Elendil drew himself to his feet, guessing that Azrabêth would think he patronized her if he stayed in a crouch. "I will go, then, but on two conditions." Azrabêth looked at him quizzically, but Elendil held a finger to his lips to forestall her question. "First, you must tell your mistress that she will always have a bed among my household, and that I will come back if she sends for me. And for you as well, if Armenelos grows too dangerous."
Frowning, Azrabêth bit her lip. "She will not come," she said after a moment. "She could not, without bringing her lord's full wrath down upon you, and that she would never do. But I will tell her, if you like. And your other request?"
"That you remember that Tar-Palantír's influence still lives on in the smallest things. Reaching into his pocket, he pulled out a tharn and handed it to Azrabêth. He turned the coin over in her palm and ran his finger over the old king's insignia, an eagle looking westward over his shoulder. "He has not been dead so long as it may seem, and kings like him may yet come again."
Azrabêth gave a genuine smile at that thought, and she gripped the coin tightly in her hand. "I will remember, Lord Elendil. I thank thee."
"Then I will go to Rómenna with a lighter heart. And I'll commission you a bed as soon as we get home. I mean what I say about Armenelos growing dangerous. If you send, I'll find a way to get you out."
Reaching down, he nudged her over toward the window, and started to walk back toward the ladder. "Aren't you staying to watch?" Azrabêth called out to him. "King's man or no, we can at least enjoy the show. Can't we?"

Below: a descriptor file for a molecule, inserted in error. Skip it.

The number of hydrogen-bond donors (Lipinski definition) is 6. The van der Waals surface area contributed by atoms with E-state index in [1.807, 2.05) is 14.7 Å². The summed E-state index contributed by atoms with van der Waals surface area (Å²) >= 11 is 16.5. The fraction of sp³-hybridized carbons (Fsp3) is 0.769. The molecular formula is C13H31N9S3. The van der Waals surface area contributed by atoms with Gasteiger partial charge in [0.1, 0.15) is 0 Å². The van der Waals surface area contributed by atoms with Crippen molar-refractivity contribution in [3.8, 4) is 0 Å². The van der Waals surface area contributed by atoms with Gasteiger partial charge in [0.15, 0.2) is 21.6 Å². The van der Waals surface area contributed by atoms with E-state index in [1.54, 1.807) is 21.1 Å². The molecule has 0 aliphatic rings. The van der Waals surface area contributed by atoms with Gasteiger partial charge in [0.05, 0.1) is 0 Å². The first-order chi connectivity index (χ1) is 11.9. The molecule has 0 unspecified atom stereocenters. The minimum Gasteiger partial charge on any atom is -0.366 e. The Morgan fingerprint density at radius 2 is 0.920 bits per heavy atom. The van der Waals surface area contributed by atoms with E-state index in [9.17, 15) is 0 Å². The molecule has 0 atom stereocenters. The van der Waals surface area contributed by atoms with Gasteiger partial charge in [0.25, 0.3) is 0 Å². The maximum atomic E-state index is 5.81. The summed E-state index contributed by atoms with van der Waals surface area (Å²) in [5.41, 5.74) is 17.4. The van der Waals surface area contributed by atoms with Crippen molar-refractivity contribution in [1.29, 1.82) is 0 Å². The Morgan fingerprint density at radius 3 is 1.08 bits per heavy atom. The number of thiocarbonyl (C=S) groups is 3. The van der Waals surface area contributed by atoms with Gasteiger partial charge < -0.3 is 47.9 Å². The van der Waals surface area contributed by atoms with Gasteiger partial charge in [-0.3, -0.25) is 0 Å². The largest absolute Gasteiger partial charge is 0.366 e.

Elendil felt a bitter laugh building inside him. Enjoy it, indeed! But he would not take such a simple pleasure away from this child, especially now that he could leave Armenelos while she must stay a while yet. Fortunately, Míriel's passes had at least given him a reason to excuse himself from the march into Armenelos. The feast would come soon enough, and he would have to make his excuses for leaving the court somehow. That would take all the good grace he had to offer.
"Such revelry is meant for the young," he said, stepping across the aviary and tussling her hair and tapping her shoulder with the oilskin pouch in his hand. "Besides, one of us at least has a journey to prepare for. I must pack."
This is a work of fan fiction, written because the author has an abiding love for the works of J R R Tolkien. The characters, settings, places, and languages used in this work are the property of the Tolkien Estate, Tolkien Enterprises, and possibly New Line Cinema, except for certain original characters who belong to the author of the said work. The author will not receive any money or other remuneration for presenting the work on this archive site. The work is the intellectual property of the author, is available solely for the enjoyment of Henneth Annûn Story Archive readers, and may not be copied or redistributed by any means without the explicit written consent of the author.